The Negative Effects of Lactate Production (Week 4 Blog Post)

The benefits of lactic acid accumulation in muscle cells has been recently debated. Scientists arguing that lactic acid is “the latest performance-enhancing drug” have drawn false conclusions by over interpretation of their data (Lindinger). In “Point:Counterpoint: Lactic acid accumulation is an advantage/disadvantage during muscle activity” a series of debates took place within the Journal of Applied Physiology in search of the truth behind the benefits of Lactic acid accumulation. Jens Bangsbo and Carsten Juel of Copenhagen Muscle Research Center and the University of Copenhagen argue that “, the negative consequences of lactic acid accumulation far exceed any positive effects” (Lindinger). Multiple studies on lactic acid production in humans have linked elevated lactate levels to higher pH in muscle cells. In one study, after completing an arm exercise, subjects were able to perform a subsequent leg exercise at about 75% compared to controls (Lindinger). In experiments with animal models, muscles incubated in lactic acid that underwent repeated exhaustive stimulation showed faster fatigue development (Lindinger). In an experiment with isolated dog muscle, lactate ion perfusion reduced muscle twitch force by 15% (Lindinger). Most experiments conclude that lactate acid effects are associated to the function of the muscle membrane and not the skinned muscle fibers. Other studies have linked lactic acid formulation with impaired performance of Ca2+ release channels (Lindinger).

Evidence also suggests lactic acid production plays a role in conveying fatigue related information to the brain (Ishii). In one study eleven healthy adults performed hand grip exercises at varying intensities for 120 seconds. The exercises caused significant fatigue while their brain activity increased at 30% and 50% maximal voluntary contraction (Ishii). Blood lactate and flow rates also increased during the study; most notably at these percentages. The authors through analysis were able to conclude that these two factors may convey load intensity to the brain during fatigue (Ishii).




Ishii, Hideaki, and Yusuke Nishida. “Effect of Lactate Accumulation during Exercise-induced Muscle Fatigue on the Sensorimotor Cortex.” Journal of physical therapy science vol. 25,12 (2014): 1637-42. doi:10.1589/jpts.25.163

Lindinger, Michael Ivan. “Lactic Acid Accumulation Is an Advantage/Disadvantage during Muscle Activity.” Journal of Applied Physiology, vol. 100, no. 6, 2006, pp. 2100–2102., doi:10.1152/japplphysiol.00213.2006.


Week 2 Blog

  1. Over the last four years, I have developed a passion for exercising. The love of exercise I now have is my most cherished accomplishment. In high school I played multiple sports and was constantly consumed with practice. Here at Union over the past four years, I have been able to focus on myself at the gym. I have had more time to find out what I like to do and what works for me. I am very proud of how much I’ve grown, since coming to college in my love for exercise. Though I have only increased my running speed by about half a mile per hour, I genuinely enjoy running. This is something I never thought was possible. I am very happy when I enter the gym. At school, I have found the other benefits in exercise. I use it to clear my mind, take a break from my homework and spend some time alone. I cannot pin it down to one day at the gym or one moment in my head, but looking back over how I viewed exercise when I entered Union to how I view it now, I am very happy that I have developed a noticeable joy. I hope this desire to get to the gym everyday is something I take with me for the rest of my life!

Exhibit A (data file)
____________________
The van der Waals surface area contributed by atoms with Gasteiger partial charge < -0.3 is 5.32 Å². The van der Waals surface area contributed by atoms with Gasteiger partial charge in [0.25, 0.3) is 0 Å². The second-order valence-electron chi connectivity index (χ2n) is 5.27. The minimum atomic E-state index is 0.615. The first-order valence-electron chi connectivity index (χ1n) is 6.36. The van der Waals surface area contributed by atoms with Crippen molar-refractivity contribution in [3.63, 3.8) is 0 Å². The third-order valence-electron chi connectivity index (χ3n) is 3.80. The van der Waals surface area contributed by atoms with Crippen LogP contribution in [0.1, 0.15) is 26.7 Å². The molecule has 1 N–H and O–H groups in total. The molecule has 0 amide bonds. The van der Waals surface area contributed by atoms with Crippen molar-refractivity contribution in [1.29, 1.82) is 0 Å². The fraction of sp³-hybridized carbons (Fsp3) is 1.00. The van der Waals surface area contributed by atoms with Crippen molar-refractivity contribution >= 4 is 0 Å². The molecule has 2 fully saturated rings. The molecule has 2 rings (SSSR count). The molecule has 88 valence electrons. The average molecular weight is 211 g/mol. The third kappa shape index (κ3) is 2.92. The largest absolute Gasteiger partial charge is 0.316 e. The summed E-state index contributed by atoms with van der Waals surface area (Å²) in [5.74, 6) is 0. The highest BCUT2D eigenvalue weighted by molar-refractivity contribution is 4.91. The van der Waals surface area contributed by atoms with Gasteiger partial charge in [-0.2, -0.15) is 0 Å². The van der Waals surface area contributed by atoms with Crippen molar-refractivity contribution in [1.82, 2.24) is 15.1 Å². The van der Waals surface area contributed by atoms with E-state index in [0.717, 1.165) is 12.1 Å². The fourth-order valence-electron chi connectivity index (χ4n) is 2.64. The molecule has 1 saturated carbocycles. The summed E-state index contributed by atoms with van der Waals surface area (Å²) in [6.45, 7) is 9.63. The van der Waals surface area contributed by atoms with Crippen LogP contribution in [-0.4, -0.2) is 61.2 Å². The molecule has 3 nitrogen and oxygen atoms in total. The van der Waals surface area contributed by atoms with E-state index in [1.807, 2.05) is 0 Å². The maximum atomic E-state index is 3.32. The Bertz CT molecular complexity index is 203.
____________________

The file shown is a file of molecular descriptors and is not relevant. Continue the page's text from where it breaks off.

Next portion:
2. I think exercise physiology can serve as a paradigm for understanding biology because it encompasses a variety of topics. In doing the readings for this class, I have already reviewed a lot of the material covered in previous molecular and cellular biology courses. One aspect of exercise physiology is the chemical process-taking place within the body that makes exercise possible. Another topic covered in exercise physiology could be evolution. It is important to understand animal fitness and why organisms have developed the way they have. An organism’s structure, physiology, is an important aspect of it fitness and therefore how predominantly they evolve. I think exercise physiology can also serve as a paradigm for biology because it focuses on something relatable. I think exercise is easy to conceptualize. Everyone has exercised at some point in their life and understands how that makes the body feel therefore it is an interesting topic of study. Using exercise physiology as a model for biology I think helps students to better understand complicated concepts.
  3. One upper-level course I recently finished was Evolutionary Biology. In this class we focused on means of evolution as well as fitness in organisms. From this class I hope to contribute knowledge of animal structure and how that may contribute to their fitness. One case study we focused on was the evolution and breeding of horses. We learned that humans have artificially selected for horses that can run faster. Through studies they have determined that horses with longer legs and larger hearts are able to run at greater speeds. We learned that these greater running mechanisms can also have negative aspects on the rest of the body. Another upper-level course I took was Orthopedic Biomechanics. In this class we focused on bone and joint structure. From this class I hope to contribute my knowledge of human bone structure and how different joints may be affected during different durations or types of exercise.